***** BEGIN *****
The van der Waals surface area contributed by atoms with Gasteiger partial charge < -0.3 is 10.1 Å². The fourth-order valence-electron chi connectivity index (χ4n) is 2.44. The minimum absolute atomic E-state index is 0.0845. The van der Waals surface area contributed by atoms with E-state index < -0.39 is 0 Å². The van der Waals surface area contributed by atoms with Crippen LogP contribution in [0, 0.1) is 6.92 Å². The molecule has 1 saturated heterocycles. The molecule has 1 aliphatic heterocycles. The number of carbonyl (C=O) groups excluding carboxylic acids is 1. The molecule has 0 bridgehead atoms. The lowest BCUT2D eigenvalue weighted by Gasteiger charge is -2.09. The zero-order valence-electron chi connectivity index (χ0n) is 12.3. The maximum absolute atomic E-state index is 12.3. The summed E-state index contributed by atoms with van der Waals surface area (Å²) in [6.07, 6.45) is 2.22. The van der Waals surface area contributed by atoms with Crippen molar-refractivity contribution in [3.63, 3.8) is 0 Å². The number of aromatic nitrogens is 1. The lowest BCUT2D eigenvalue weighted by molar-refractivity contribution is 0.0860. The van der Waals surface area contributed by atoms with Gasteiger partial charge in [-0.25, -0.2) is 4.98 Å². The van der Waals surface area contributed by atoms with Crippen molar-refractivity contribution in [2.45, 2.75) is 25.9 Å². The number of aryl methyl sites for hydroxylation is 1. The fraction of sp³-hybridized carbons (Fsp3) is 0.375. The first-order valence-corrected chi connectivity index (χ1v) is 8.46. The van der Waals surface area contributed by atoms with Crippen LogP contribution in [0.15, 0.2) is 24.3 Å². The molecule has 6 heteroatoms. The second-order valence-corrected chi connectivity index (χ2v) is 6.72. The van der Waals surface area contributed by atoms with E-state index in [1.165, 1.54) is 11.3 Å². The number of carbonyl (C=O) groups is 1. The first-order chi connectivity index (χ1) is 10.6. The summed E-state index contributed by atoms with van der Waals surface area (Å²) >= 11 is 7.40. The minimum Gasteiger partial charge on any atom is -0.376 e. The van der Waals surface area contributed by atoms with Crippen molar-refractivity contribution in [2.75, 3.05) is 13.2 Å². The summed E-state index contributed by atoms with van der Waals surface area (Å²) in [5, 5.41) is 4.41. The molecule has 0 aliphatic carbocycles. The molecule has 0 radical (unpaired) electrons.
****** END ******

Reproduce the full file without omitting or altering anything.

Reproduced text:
The van der Waals surface area contributed by atoms with Gasteiger partial charge < -0.3 is 10.1 Å². The fourth-order valence-electron chi connectivity index (χ4n) is 2.44. The minimum absolute atomic E-state index is 0.0845. The van der Waals surface area contributed by atoms with E-state index < -0.39 is 0 Å². The van der Waals surface area contributed by atoms with Crippen LogP contribution in [0, 0.1) is 6.92 Å². The molecule has 1 saturated heterocycles. The molecule has 1 aliphatic heterocycles. The number of carbonyl (C=O) groups excluding carboxylic acids is 1. The molecule has 0 bridgehead atoms. The lowest BCUT2D eigenvalue weighted by Gasteiger charge is -2.09. The zero-order valence-electron chi connectivity index (χ0n) is 12.3. The maximum absolute atomic E-state index is 12.3. The summed E-state index contributed by atoms with van der Waals surface area (Å²) in [6.07, 6.45) is 2.22. The van der Waals surface area contributed by atoms with Crippen molar-refractivity contribution in [3.63, 3.8) is 0 Å². The number of aromatic nitrogens is 1. The lowest BCUT2D eigenvalue weighted by molar-refractivity contribution is 0.0860. The van der Waals surface area contributed by atoms with Gasteiger partial charge in [-0.25, -0.2) is 4.98 Å². The van der Waals surface area contributed by atoms with Crippen molar-refractivity contribution in [2.45, 2.75) is 25.9 Å². The number of aryl methyl sites for hydroxylation is 1. The fraction of sp³-hybridized carbons (Fsp3) is 0.375. The first-order valence-corrected chi connectivity index (χ1v) is 8.46. The van der Waals surface area contributed by atoms with Crippen LogP contribution in [0.15, 0.2) is 24.3 Å². The molecule has 6 heteroatoms. The second-order valence-corrected chi connectivity index (χ2v) is 6.72. The van der Waals surface area contributed by atoms with E-state index in [1.165, 1.54) is 11.3 Å². The number of carbonyl (C=O) groups is 1. The first-order chi connectivity index (χ1) is 10.6. The summed E-state index contributed by atoms with van der Waals surface area (Å²) >= 11 is 7.40. The minimum Gasteiger partial charge on any atom is -0.376 e. The van der Waals surface area contributed by atoms with Crippen molar-refractivity contribution in [2.75, 3.05) is 13.2 Å². The summed E-state index contributed by atoms with van der Waals surface area (Å²) in [5, 5.41) is 4.41. The molecule has 0 aliphatic carbocycles. The molecule has 0 radical (unpaired) electrons.